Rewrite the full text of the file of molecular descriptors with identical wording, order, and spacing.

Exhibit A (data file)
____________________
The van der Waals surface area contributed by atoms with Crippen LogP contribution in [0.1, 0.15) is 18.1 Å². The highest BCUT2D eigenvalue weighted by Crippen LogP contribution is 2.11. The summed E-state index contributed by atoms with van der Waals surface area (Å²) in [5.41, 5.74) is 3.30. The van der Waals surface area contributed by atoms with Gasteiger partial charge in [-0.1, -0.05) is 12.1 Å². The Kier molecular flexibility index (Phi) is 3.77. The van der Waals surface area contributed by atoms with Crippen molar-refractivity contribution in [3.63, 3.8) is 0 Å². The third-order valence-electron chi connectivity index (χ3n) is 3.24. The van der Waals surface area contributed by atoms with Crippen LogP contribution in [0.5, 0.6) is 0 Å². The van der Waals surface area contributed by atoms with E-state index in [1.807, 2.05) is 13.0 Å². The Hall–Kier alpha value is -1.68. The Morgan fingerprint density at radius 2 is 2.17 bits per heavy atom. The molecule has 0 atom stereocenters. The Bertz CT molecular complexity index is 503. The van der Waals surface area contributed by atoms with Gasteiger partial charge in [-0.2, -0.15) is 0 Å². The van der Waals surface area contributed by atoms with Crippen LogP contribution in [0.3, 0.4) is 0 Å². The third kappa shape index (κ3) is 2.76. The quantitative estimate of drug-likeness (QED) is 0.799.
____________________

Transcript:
The van der Waals surface area contributed by atoms with Crippen LogP contribution in [0.1, 0.15) is 18.1 Å². The highest BCUT2D eigenvalue weighted by Crippen LogP contribution is 2.11. The summed E-state index contributed by atoms with van der Waals surface area (Å²) in [5.41, 5.74) is 3.30. The van der Waals surface area contributed by atoms with Gasteiger partial charge in [-0.1, -0.05) is 12.1 Å². The Kier molecular flexibility index (Phi) is 3.77. The van der Waals surface area contributed by atoms with Crippen molar-refractivity contribution in [3.63, 3.8) is 0 Å². The third-order valence-electron chi connectivity index (χ3n) is 3.24. The van der Waals surface area contributed by atoms with Crippen LogP contribution in [0.5, 0.6) is 0 Å². The van der Waals surface area contributed by atoms with E-state index in [1.807, 2.05) is 13.0 Å². The Hall–Kier alpha value is -1.68. The Morgan fingerprint density at radius 2 is 2.17 bits per heavy atom. The molecule has 0 atom stereocenters. The Bertz CT molecular complexity index is 503. The van der Waals surface area contributed by atoms with Gasteiger partial charge in [-0.2, -0.15) is 0 Å². The van der Waals surface area contributed by atoms with Crippen LogP contribution in [0.3, 0.4) is 0 Å². The third kappa shape index (κ3) is 2.76. The quantitative estimate of drug-likeness (QED) is 0.799.